Graduate Thesis Or Dissertation

 

Adhesive Properties Subject to Variation in Temperature, Thickness, and Working Time Public Deposited

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https://ir.library.oregonstate.edu/concern/graduate_thesis_or_dissertations/x059cd47z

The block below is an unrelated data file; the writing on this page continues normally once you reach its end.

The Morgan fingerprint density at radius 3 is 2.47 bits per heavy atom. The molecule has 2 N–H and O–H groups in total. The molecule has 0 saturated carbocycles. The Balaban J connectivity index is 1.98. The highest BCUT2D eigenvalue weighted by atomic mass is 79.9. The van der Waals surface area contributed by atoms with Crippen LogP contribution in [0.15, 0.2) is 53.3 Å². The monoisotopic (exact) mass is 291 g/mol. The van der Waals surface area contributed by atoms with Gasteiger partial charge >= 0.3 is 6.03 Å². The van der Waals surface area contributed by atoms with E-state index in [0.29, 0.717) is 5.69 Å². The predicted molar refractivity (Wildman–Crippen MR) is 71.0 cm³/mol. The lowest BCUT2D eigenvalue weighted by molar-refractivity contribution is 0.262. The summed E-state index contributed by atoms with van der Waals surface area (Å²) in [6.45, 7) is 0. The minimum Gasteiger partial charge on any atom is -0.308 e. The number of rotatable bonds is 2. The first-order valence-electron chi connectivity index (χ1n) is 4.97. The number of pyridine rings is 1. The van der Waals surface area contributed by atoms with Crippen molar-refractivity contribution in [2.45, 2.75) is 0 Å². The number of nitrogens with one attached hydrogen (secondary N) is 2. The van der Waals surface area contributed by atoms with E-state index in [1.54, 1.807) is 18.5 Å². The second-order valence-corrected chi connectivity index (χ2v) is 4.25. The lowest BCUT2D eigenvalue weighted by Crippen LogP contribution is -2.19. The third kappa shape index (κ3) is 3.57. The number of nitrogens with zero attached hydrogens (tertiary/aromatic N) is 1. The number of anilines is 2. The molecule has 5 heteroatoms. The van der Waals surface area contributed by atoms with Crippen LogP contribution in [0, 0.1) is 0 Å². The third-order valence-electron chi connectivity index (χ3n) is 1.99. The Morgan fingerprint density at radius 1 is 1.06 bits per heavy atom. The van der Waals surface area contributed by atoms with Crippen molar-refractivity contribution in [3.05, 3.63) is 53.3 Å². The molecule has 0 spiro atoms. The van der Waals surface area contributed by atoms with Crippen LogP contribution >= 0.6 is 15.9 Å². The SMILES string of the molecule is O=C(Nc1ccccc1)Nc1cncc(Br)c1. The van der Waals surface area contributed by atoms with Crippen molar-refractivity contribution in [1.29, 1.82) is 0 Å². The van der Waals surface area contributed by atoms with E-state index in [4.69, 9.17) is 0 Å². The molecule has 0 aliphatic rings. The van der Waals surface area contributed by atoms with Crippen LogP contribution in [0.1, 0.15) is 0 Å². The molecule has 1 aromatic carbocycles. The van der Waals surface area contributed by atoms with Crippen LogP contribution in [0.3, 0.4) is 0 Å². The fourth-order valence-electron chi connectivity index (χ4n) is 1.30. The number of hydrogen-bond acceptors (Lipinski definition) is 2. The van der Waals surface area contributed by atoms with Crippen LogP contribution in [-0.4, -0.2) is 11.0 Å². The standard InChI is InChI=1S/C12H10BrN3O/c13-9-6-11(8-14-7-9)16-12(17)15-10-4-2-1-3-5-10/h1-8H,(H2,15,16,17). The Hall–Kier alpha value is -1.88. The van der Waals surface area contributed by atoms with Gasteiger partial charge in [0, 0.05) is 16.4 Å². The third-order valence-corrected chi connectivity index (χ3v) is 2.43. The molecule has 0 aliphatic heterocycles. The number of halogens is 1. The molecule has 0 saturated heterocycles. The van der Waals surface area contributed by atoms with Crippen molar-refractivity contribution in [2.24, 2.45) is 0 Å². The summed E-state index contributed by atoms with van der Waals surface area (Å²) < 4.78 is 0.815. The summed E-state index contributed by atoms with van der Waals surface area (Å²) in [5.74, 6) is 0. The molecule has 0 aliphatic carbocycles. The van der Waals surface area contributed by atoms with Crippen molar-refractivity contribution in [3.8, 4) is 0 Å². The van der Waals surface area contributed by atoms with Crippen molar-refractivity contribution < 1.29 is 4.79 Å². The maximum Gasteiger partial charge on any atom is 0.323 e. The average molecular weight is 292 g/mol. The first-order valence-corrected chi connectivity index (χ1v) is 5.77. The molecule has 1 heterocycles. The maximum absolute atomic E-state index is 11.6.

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  • Adhesive use is becoming increasingly common in manufacturing processes. The advantage of adhesives are light weight components, non-destructive fastening techniques and distribution of loads over the applied bond region. Modeling the behavior of adhesive bond lines in fastening joints can help in the design process to make an optimized joint, with minimal adhesive waste. However, the material properties provided by manufactures of adhesives often creates a gap in what is sufficient to accurately model the behavior of real-world adhesive conditions. To design optimized joints, the loading conditions, environmental conditions of service, thickness of bond, and bonding procedures all need to be refined for the adhesive of interest. The body of research presented for this thesis are the results of two phases of adhesive testing to meet these conditions for optimized adhesive joints. In Phase I, the temperature is varied and tested against two adhesives, Plexus MA832 and Pliogrip 7779/220b, and four specimen types. The specimens serve the purpose of providing the needed material properties to compose a traction separation law (TSL) in loading mode I and mode II. The needed material properties to compose an accurate TSL have been shown to be the mode I cohesive strength, mode I cohesive toughness, mode II cohesive strength, and mode II cohesive toughness. These properties can be measured with test specimens designed to isolate the specific loading mode and condition. The specimens used are the Dog Bone Tensile Specimen, the Double Cantilever Beam (DCB), Shear Loaded Dual Cantilever Beam (SLDCB), and Double Lap Shear. In Phase II the thickness, working time, and temperature are varied for Plexus MA832 with the DCB and SLDCB specimens. The adverse condition that the environmental temperature changes have on adhesive property behavior will be simulated with a temperature chamber. The chamber was used to test specimens at -30°C, -20°C, 20°C, 40°C and 45°C. The thickness varied in Phase II was 1.27 ± 0.34 [mm] for a thin bond and 10.38 ± 0.66 [mm] for a thick bond. The working time varied in Phase II had a control group bonded in the recommended working time for all thicknesses, and an expired working time where the specimens were not joined until 10 [min] had passed from the recommended working time. Triplicates of each specimen at the respective conditions were tested for both phase I and II. The use of adhesives in adverse temperature conditions is advised to be tested and refined in design before implementation into service. The findings of this report have shown that adhesive factors such as temperature conditions, thickness of bond, and working time can be found to have degraded performance on adhesive load carrying ability in mode I and mode II.
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